Monday, June 07, 2010

Nonviolent losers win again

The tendrils of revolution always reach back to the root of unity and the contest between greed and grievance. In 1994, Peter Ackerman and Christopher Kruegler's study of nonviolent civil society gave us 12 conditions that comprised those of a successful nonviolent revolution. Since then, in our bumpersticker, attention-deficient disorder mediated culture, Ackerman has reduced that list to three. One of those is unity.
Coalition has long been the holy grail of movements. Dr. Bernice Reagon, astonishing Sweet Honey in the Rock musician, Smithsonian musicologist, and civil rights movement veteran, said, "If you're comfortable in your coalition, it's not nearly broad enough."
A case study is the long effort to help us move bicycles into transportation prominence from their normal regard as marginal, silly, juvenile, impractical and irrelevant. The bike world actually discovered Ackerman's principle on their own for a minute and stitched together the kind of coalition needed in the moment to get the job done.
In his excellent book Pedaling revolution, Jeff Mapes describes the history of the uprising that took place resulting in the 1991 highway bill, a traditional porkbarrel stew of oil industry, road construction corporations, trucking, car maker and commerce interests. Various cycling associations--Rails to trails, transit activists, environmentalists, and local officials simply trying to preserve what they had without more huge asphalt projects--formed the Surface Transportation Policy Project and one of the founders, David Burwell, says, "We called it the losers' coalition" (Mapes, p. 47)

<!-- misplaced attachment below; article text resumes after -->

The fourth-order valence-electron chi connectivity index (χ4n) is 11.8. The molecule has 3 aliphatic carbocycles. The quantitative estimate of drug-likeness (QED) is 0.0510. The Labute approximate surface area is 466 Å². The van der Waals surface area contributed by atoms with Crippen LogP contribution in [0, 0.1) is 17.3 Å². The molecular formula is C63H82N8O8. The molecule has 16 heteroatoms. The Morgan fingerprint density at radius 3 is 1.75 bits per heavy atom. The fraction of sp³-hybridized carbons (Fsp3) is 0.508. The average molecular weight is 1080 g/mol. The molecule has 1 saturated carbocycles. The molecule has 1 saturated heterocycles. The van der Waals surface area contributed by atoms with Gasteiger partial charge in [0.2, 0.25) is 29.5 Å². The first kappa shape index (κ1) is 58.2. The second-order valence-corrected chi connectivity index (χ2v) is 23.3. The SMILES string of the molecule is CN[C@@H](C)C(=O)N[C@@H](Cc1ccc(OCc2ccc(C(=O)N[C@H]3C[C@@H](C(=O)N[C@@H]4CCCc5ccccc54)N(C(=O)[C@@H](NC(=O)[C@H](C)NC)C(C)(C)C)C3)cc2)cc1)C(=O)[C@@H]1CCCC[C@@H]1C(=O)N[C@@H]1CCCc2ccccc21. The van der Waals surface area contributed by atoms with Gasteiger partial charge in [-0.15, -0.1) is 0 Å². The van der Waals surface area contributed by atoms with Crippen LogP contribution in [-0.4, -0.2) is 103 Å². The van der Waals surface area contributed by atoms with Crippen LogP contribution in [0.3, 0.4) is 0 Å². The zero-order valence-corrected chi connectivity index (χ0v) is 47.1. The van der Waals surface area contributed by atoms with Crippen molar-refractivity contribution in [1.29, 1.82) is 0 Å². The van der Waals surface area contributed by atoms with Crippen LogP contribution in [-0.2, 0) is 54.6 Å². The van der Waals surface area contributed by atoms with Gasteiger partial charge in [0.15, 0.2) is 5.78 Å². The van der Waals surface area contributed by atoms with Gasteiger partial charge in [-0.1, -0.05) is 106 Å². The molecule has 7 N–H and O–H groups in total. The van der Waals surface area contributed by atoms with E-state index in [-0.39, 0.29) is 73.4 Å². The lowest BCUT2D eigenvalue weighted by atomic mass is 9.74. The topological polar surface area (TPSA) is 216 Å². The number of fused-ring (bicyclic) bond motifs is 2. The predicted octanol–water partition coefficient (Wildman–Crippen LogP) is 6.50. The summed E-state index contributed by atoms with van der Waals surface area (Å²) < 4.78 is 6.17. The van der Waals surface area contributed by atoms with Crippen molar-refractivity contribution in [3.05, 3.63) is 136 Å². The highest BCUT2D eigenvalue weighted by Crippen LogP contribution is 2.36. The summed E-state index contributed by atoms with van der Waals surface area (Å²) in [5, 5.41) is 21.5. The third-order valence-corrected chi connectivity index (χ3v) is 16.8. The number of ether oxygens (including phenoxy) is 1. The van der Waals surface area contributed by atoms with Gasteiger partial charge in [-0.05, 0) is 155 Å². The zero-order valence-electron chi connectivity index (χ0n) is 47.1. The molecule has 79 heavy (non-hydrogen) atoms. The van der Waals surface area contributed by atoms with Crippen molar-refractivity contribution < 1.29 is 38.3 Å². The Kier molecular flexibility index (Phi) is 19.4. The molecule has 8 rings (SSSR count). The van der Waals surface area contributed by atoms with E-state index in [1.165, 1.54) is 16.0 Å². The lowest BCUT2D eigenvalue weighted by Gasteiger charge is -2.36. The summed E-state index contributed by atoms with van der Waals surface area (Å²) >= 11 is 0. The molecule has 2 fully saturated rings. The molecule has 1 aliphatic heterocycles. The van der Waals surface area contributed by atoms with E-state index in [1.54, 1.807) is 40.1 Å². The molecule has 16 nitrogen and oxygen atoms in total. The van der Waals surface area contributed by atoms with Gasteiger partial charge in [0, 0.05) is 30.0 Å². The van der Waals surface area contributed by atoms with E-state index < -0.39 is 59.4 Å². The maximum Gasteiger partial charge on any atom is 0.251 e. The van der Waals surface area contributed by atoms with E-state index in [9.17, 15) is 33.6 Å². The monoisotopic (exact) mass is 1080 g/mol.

Over the years this losers' coalition has garnered large increases in fed funding for bike lanes, bike trails, and many other improvements that are beginning to create sections of bike networks. The losers' coalition has helped convince Congress to bring $427 million to that task by 2004, a small amount by highway system standards but a huge help to making bikes a viable alternative for many more Americans.
Whether your wish is to stop the oil industry from wrecking our environment, overthrow a dictator or get your school board to stop allowing military recruiters to access grade schools, there is no substitute for joining together with other losers until your surround and prevail, that is, win.
My coalition criteria are minimalist. Are the potential partners willing to at least operate nonviolently for the course of the campaign in question? If that answer is yes, we can work together. That one question is enough. All the rest is negotiable as we walk the braided path toward victory together--or pedal it in our growing critical mass.


Ackerman, Peter and Christopher Kruegler (1994). Strategic nonviolent conflict: the dynamics of People Power in the Twentieth Century. Westport CT: Praeger Publishers.

Mapes, Jeff (2009). Pedaling revolution: How cyclists are changing American cities. Corvallis, Or: Oregon State University Press.

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